With the winter upon us, I seek comfort food and nothing says comfort like jangjorim which my mom used to make by boiling beef and seasoning late into the night. I found that Maangchi’s recipe was almost as good and took under two hours. Link (http://www.maangchi.com/recipe/jangjorim).
My favorite food blogger, Maangchi, posted her recipe for injeolmi, a rice cake. Traditionally made from steamed rice which is pounded into an elastic paste with a forty pound hammer, shaped and cut unto lady finger sized pieces and rolled in toasted soybean powder, it would take half a day to make a batch usually suitable for a feast. Maangchi’s method (http://www.maangchi.com/recipe/injeolmi ) makes single serving in about fifteen minutes. It is brilliant and perfect! I did substitute yoolmoo cha as the soybean powder was unavailable. Nom nom nom. And yes Maangchi, I did pound it more than fifty times.
The various seafood stews and soups from various cultures all share one thing: an intense focus on umame, what the Japanese call the fifth taste. This particular stew from Korea, soondubujjigae, outdoes anything. When I order bouillabaisse, it’s because I can’t get soondubujjigae. When I put tabasco into my Manhattan clam chowder it’s because I want soondubujjigae. Now through Maangchi’s formidable web site, I can make a very reasonable soondubujjigae at home. I did make it mild so that my reflux won’t kill me but it has enough kick to satisfy. I did use canned clams and added their broth. The soup, I strained out the anchovies and seaweed, was just a clobbering of umame. The Thai fish sauce which smells awful tastes sublime in this soup.
My food obsessions have fixated on making ddeok, or rice cake. It was one of the few items that my mother did not make at home and thus very mysterious as to it’s manufacture. Below is the link to Maangchi’s recipe for one of my favorites, but the final step eludes me. Pictured is my latest attempt but the problem is getting a good flow of steam without overwhelming the ddeok and basically creating sticky mochi. This batch was almost there but not quite and I had to throw it out.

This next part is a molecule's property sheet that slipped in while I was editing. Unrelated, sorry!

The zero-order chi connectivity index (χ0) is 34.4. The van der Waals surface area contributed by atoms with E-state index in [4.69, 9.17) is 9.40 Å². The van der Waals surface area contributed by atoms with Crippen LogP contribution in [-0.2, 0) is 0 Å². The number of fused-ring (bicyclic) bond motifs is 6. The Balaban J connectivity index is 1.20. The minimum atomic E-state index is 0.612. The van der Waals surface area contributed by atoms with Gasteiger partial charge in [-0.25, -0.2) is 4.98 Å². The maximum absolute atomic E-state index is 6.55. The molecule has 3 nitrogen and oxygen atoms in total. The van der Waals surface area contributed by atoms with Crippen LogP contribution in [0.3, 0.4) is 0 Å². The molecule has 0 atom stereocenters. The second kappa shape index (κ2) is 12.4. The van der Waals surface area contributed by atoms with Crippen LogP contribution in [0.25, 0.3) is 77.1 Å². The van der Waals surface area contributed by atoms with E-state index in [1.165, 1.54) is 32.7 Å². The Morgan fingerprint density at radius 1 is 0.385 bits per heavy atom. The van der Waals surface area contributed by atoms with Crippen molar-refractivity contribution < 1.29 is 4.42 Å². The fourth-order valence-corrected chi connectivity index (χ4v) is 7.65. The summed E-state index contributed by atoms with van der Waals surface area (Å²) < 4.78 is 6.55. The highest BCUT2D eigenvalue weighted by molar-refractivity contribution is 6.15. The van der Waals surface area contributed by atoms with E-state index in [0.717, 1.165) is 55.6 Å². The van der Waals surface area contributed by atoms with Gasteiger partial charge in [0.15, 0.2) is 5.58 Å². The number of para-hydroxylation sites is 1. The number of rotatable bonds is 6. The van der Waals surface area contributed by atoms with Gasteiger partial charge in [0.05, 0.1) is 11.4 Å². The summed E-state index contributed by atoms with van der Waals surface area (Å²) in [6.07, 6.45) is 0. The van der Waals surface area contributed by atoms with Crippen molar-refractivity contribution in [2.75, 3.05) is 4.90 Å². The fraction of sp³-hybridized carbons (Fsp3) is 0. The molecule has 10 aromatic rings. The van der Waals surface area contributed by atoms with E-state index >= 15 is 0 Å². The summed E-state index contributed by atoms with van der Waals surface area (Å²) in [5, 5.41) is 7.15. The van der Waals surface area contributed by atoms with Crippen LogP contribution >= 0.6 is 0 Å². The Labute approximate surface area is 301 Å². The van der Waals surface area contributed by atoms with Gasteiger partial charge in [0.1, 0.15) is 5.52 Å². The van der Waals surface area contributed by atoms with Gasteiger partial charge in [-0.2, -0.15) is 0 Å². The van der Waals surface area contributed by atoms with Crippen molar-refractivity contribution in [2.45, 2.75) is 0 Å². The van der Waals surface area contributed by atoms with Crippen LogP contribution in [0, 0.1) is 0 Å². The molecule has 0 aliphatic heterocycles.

The seal around the steamer has to be tight to direct all the steam into the cooking chamber. Oh well. Will have to try again.
Among rice eating nations, there is a common dish that translates across national boundaries. Basically, you have leftovers and some rice. You chop up the leftovers and mix it up with the rice. Paella, risotto, fried rice, rice and beans with plantains and chicken, it’s peasant food that when done well is satisfying and sublime.
Bibimbap fits in this culinary niche and I remember eating whatever mom had chopped up and mixed with the rice (bokeumbap), but bibimbap is far more refined. Whenever I go back to New York, I head straight to Korea Town (the one in Queens is better but the one in Manhattan is more convenient), and over several days I fit in several of my favorite dishes. Bibimbap is right up there. Here in the Midwest, it’s hard to get to Korean food, so videoblogger Maangchi has become an irreplaceable resource for second generation folk like me who never had the time to learn the dishes that really make me who I am.
Pictured is my latest effort from Maanchi following her recipe with some personal flair. It is missing bellflower root which I’m okay with but many would consider it sacrilege not to have it. I shrug because that misses the point of bibimbap which is all about quickly throwing together little parts to make a great meal.